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British Citizenship: Hong Kong and India

Lord Avebury asked Her Majesty's Government:

The Minister of State, Home Office (Baroness Scotland of Asthal): On 20 December, the Indian Minister of Home Affairs answered questions in the Lok Sabha, the lower house of the Indian central Parliament, concerning the position under Indian law of Indian minors who acquire British nationality. However, the answer directly contradicts previous statements made or authorised by the Indian Government, who hitherto have informed our
 
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consideration of applications for British citizenship under the 1997 Act, and failed to acknowledge the continuing dialogue between the British and Indian governments on this issue.

In the circumstances, it would be prudent to await a formal reply to our Note Verbale dated 20 April 2005 before implementing any changes here. The Foreign and Commonwealth Office is pursuing this vigorously and, in view of the fact that the Indian Government have now made a statement in the Lok Sabha, we are hopeful that we will receive a response soon.

Channel Tunnel: Accidents

Lord Fearn asked Her Majesty's Government:

Lord Davies of Oldham: Four train accidents in the Channel Tunnel have been reported to the Health and Safety Executive under the Railways (Notice of Accidents) Order 1986 and the Reporting of Injuries, Diseases and Dangerous Occurrences (RIDDOR) Regulations 1995 since the tunnel's opening in 1994. All these involved fire or smoke emissions on trains or on vehicles on-board shuttles, and include the serious fire on-board an HGV shuttle train on 18 November 1996.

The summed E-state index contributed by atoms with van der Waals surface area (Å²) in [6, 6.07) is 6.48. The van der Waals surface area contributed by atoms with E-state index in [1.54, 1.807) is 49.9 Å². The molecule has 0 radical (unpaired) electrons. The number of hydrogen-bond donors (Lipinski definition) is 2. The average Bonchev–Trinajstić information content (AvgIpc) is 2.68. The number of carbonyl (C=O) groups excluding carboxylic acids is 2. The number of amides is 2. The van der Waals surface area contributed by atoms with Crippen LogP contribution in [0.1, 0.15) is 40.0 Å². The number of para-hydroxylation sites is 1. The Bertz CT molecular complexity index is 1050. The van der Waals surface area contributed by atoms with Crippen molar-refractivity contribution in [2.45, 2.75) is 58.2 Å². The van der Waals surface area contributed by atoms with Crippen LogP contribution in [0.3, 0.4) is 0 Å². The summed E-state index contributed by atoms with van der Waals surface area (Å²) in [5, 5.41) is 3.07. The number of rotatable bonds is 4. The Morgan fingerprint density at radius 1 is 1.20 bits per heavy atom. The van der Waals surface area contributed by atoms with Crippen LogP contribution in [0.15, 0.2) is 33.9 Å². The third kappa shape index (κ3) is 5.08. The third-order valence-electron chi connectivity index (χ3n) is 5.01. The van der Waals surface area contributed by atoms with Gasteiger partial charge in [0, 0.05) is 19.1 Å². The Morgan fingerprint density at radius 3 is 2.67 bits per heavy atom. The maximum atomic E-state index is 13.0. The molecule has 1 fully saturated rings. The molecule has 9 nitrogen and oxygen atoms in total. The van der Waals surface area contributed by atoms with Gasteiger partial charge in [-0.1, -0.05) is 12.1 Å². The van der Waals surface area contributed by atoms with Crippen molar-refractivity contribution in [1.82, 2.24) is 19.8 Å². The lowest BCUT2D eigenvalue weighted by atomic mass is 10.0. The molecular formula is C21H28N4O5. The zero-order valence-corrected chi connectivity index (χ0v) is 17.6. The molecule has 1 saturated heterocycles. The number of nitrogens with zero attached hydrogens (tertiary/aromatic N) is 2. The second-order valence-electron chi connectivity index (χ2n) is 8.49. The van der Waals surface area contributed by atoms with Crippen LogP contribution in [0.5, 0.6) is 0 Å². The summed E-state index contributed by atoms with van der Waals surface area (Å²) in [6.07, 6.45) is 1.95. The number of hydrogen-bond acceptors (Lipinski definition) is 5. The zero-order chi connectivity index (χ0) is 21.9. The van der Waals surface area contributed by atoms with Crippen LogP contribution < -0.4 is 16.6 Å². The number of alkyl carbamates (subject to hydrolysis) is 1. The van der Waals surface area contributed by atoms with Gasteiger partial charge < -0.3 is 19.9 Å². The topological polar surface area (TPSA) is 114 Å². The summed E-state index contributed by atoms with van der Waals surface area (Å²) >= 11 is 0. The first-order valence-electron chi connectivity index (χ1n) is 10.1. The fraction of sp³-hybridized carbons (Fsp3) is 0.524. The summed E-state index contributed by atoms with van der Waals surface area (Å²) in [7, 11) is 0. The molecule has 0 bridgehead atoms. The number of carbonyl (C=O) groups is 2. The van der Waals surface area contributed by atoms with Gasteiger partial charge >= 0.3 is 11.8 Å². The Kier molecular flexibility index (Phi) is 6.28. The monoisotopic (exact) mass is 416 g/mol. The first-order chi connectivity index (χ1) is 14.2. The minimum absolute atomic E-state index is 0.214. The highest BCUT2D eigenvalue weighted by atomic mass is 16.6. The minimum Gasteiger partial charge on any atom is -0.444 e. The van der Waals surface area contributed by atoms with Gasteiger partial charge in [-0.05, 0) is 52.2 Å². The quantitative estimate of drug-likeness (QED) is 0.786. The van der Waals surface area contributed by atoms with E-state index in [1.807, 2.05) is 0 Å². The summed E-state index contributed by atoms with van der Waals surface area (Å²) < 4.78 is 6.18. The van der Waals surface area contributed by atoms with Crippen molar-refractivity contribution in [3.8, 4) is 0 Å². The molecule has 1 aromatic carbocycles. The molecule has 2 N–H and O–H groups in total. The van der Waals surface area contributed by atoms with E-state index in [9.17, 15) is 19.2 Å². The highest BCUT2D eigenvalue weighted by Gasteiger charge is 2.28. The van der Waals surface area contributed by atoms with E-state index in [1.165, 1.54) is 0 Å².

Children and Young People: Northern Ireland

Lord Maginnis of Drumglass asked Her Majesty's Government:

The Minister of State, Northern Ireland Office (Lord Rooker): The final strategy will be launched in March 2006. A revised action plan which will set out what will be done across government for children and young people over the next three years, will be published in the first quarter of the 2006–07 financial year. The action plan will be reviewed and updated annually.

Department for Transport and BAA

Lord Hanningfield asked Her Majesty's Government:

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Lord Davies of Oldham: The Highways Agency has signed one scheme, under Section 278 of the Highways Act*, with BAA plc and has two prospective agreements to be signed early in 2006. They are:

* This provides for agreement to be made between a highway authority and the private sector for the latter to fund highway improvements from which they could derive special benefit.

Department for Transport: Air Transport White Paper

Lord Hanningfield asked Her Majesty's Government:

Lord Davies of Oldham: Minutes of all air transport White Paper external advisory group meetings are published on the Department for Transport's website at www.dft.gov.uk, and can be found by entering the term "external advisory group" into the website's search facility.